When choosing countertops for your kitchen or bathroom, granite and marble surfaces are popular choices. They are natural stones — unlike, say, engineered quartz silestone — so both marble and granite surfaces are susceptible to chipping and staining. However, granite is more durable than marble and less prone to stains and scratching. For this reason, granite is often found in kitchens, while marble is more common in other areas, like bathrooms.
|Resistant to acidic foods||Mostly||No|
|May be damaged by cleaning liquids||Yes, depending on ingredients. Use gentle dish soaps.||Yes, depending on ingredients. Use gentle dish soaps.|
|Cost||$40 to $150 per square foot, including the cost of installation. Cost varies according to color and general appearance.||$40 to $150 per square foot, including the cost of installation. Cost varies according to color and general appearance.|
|Usable outdoors||Yes||Yes, with proper sealants|
|Low maintenance||Yes, but clean up spills immediately and reseal once every two years. Lighter-colored granites, which are more porous, may require additional maintenance.||Less so than granite. Clean up spills immediately and reseal twice a year.|
The physical appearance of granite is very different from that of marble. Granite has a variety of speckled colors resulting from the melded stones within it — namely, quartz, feldspar, biotite mica, and sometimes amphibole — and comes in numerous shades and tones.
Marble is typically a solid grayish-white or cream color and has dark veins running through it, though there are other, rarer varieties that have a pale green or pink base color. The lines in marble are formed from mineral impurities, like silt and iron oxides.
Granite is a stronger and harder stone than marble is, which lends it a shiny, glossy appearance compared to marble's dull smoothness. However, with certain polishing sealants, modern marble can be made to look much glossier than it did in the past.
Granite is the more durable stone, but both granite and marble are porous, meaning liquids that spill on them — especially if the stones are left untreated — can seep into the stone and cause stains.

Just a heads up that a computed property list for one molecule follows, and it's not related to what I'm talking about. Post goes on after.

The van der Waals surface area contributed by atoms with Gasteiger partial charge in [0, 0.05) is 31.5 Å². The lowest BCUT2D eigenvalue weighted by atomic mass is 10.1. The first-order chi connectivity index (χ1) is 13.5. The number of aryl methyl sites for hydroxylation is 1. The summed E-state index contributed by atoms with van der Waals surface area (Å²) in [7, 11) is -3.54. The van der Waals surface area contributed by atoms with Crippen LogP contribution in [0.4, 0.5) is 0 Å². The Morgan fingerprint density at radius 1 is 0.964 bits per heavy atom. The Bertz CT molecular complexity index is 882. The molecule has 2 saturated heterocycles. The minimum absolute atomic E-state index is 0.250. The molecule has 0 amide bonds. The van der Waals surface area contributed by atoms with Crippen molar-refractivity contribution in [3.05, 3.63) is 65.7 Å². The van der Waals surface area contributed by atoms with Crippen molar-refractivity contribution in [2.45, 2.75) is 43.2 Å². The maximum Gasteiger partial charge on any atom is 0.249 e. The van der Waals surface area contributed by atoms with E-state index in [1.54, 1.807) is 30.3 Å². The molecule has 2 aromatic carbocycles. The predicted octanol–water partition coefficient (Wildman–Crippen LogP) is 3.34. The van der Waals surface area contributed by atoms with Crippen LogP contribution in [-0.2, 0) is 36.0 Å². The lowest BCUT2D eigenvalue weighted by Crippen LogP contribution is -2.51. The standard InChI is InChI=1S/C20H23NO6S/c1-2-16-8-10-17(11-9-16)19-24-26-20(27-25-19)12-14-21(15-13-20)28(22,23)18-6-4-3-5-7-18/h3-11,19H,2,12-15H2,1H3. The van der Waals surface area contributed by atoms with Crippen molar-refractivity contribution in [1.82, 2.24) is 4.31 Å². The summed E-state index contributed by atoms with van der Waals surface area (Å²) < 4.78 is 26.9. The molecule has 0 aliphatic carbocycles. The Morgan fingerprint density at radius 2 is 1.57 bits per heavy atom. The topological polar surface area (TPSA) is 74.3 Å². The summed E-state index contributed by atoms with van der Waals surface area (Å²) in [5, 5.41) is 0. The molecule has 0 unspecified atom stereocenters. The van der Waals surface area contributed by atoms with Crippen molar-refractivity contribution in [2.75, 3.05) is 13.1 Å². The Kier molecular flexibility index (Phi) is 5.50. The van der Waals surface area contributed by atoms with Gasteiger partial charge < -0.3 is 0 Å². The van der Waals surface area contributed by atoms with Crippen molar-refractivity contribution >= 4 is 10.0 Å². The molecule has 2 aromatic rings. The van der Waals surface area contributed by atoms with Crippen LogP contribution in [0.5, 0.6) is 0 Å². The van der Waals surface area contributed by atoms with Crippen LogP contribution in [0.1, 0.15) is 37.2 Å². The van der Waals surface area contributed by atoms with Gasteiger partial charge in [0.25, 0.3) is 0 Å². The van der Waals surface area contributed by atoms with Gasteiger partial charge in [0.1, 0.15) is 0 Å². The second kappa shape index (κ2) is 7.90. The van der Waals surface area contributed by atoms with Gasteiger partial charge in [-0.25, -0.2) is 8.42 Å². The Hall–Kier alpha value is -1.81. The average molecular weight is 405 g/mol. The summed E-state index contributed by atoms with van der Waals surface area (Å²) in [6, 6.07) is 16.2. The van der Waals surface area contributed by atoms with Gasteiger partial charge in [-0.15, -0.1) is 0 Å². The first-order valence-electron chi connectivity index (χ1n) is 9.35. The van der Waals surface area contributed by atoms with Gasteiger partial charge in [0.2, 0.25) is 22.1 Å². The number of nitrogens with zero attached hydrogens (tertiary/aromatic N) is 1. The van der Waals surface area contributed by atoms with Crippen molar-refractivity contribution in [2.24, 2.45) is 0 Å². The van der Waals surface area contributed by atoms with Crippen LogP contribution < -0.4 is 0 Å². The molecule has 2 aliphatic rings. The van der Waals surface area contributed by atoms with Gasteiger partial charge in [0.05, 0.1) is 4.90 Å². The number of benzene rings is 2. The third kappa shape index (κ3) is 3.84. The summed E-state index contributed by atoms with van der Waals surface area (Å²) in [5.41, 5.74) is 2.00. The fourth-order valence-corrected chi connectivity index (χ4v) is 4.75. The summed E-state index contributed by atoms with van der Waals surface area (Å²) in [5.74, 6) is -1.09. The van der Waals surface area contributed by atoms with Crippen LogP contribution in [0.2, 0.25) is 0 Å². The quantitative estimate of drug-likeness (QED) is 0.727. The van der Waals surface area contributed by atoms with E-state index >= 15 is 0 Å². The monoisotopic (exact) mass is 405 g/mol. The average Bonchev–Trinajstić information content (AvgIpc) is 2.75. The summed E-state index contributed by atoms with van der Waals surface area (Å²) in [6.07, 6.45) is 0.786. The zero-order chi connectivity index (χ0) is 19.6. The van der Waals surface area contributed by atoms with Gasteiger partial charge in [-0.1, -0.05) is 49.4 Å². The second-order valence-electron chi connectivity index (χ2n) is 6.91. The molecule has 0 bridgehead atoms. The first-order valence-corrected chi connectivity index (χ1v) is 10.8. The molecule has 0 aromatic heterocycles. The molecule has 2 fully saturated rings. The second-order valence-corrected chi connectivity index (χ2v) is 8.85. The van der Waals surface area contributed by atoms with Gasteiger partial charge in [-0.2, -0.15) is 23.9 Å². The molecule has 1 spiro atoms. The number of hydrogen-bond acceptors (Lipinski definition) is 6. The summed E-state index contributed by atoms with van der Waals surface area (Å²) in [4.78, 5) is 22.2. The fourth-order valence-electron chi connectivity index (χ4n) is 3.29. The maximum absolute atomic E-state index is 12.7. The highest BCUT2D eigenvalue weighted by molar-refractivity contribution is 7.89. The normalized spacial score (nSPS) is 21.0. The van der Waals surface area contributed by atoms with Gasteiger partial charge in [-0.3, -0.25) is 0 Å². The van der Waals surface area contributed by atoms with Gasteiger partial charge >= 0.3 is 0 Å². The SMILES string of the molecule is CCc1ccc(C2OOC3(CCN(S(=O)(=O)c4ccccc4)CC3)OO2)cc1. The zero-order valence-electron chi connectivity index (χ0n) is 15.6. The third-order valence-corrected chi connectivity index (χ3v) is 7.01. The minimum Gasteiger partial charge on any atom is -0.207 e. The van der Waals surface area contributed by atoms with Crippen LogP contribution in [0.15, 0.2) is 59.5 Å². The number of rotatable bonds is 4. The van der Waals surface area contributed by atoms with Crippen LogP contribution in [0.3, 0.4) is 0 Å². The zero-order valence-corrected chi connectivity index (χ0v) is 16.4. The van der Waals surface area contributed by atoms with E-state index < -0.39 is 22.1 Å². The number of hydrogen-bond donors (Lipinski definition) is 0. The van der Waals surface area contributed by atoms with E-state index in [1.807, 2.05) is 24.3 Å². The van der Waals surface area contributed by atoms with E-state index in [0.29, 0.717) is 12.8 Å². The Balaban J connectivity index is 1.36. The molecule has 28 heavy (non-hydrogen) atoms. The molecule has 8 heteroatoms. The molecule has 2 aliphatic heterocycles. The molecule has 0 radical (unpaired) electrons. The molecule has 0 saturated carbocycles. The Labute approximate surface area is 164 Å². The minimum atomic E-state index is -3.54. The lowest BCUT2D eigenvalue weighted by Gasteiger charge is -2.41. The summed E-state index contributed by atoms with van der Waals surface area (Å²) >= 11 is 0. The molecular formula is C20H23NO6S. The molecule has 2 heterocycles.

As the more porous of the two stones, marble's "softness" is far easier to stain and damage than granite overall. It is also specifically susceptible to heat and acidic spills in ways that granite is not. Placing hot cookware on marble may cause damage to the stone, and spilling acidic foods or liquids, like vinegar or lemon or lime juice, can dull it. However, polishes and sealants can increase marble's resistance considerably.
Over time, marble also naturally becomes duller. One example is how the Taj Mahal, which is made of white marble, is being threatened by pollution. Unlike stains, which can be removed to some extent, the dulling of marble is an irreversible process.
Granite's durable nature makes it suitable for kitchen countertops and floors, while marble is more appropriate in areas with less traffic, like bathrooms, where it can be used for vanities, tub decks, shower walls, and flooring. Marble can create a light and unique look and can be good for surfaces that will not get much use, or for people who are willing to put in the maintenance work and do not mind if their surfaces have a bit of character over time.
Both granite and marble are also found in sculptures and gravestone markers.
As both granite and marble are porous, they absorb liquids from spills. (Moreover, lighter-colored stones are generally more porous than darker-colored stones.) Sealants can help improve and prevent staining and etching on both marble and granite, but it is still best to wipe up problematic spills as quickly as possible. For marble surfaces, resealing is recommended twice a year, while for granite resealing once every two years should be sufficient. But how frequently either needs to be resealed depends on how heavily the surface is used.
To see how oils and acids affect granite, marble, and soapstone, watch the video below.
Whether a stain can be removed or not depends on whether any permanent and deep damage has been done to the stone. Some stains are relatively superficial and can be removed with a stain remover; others seep down into the stone's pores and cause permanent changes to the chemical makeup of the stone.
Granite and marble countertops both cost around $40 to $150 per square foot, including the cost of installation. Costs vary according to color and general appearance. However, high-end marble tends to be more expensive than equivalent high-end granite.
Large blocks of granite and marble are mined and then cut into more manageable rectangular slabs. Granite slabs tend to be cut larger than marble slabs because granite is sturdier.
Neither granite nor marble is very eco-friendly. While both may last for a very long time if taken care of, considerable amounts of fuel and energy are initially necessary to mine, cut, transport, and install the stones.
Some granite may contain trace elements of naturally-occurring, radioactive radium, uranium, and thorium. Over time these elements can decay and emit radon, a noble gas that, at high enough levels, can lead to lung cancer.
Though some have raised concerns over this potential health risk, the EPA has said granite countertops are usually safe. The Marble Institute of America has an archive of information regarding erroneous reporting on granite safety.